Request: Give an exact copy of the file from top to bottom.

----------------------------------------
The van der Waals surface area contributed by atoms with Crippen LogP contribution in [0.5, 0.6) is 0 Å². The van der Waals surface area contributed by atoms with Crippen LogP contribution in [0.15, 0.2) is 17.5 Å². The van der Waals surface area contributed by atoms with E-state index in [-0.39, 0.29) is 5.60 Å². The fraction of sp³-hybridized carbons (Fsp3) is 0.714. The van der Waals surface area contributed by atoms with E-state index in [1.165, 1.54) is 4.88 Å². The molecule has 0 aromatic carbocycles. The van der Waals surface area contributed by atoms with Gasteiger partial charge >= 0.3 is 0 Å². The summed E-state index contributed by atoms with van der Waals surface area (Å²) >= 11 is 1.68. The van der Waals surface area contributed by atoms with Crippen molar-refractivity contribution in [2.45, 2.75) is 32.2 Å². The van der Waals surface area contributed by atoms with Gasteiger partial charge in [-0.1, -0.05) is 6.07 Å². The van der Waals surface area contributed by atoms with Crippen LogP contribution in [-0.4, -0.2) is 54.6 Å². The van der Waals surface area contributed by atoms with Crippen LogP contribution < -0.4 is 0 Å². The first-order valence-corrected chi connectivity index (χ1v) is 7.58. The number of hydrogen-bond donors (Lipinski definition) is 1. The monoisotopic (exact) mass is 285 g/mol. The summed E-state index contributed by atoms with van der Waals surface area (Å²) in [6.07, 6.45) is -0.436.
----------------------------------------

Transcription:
The van der Waals surface area contributed by atoms with Crippen LogP contribution in [0.5, 0.6) is 0 Å². The van der Waals surface area contributed by atoms with Crippen LogP contribution in [0.15, 0.2) is 17.5 Å². The van der Waals surface area contributed by atoms with E-state index in [-0.39, 0.29) is 5.60 Å². The fraction of sp³-hybridized carbons (Fsp3) is 0.714. The van der Waals surface area contributed by atoms with E-state index in [1.165, 1.54) is 4.88 Å². The molecule has 0 aromatic carbocycles. The van der Waals surface area contributed by atoms with Gasteiger partial charge >= 0.3 is 0 Å². The summed E-state index contributed by atoms with van der Waals surface area (Å²) >= 11 is 1.68. The van der Waals surface area contributed by atoms with Crippen molar-refractivity contribution in [2.45, 2.75) is 32.2 Å². The van der Waals surface area contributed by atoms with Gasteiger partial charge in [-0.1, -0.05) is 6.07 Å². The van der Waals surface area contributed by atoms with Crippen LogP contribution in [-0.4, -0.2) is 54.6 Å². The van der Waals surface area contributed by atoms with Crippen LogP contribution < -0.4 is 0 Å². The first-order valence-corrected chi connectivity index (χ1v) is 7.58. The number of hydrogen-bond donors (Lipinski definition) is 1. The monoisotopic (exact) mass is 285 g/mol. The summed E-state index contributed by atoms with van der Waals surface area (Å²) in [6.07, 6.45) is -0.436.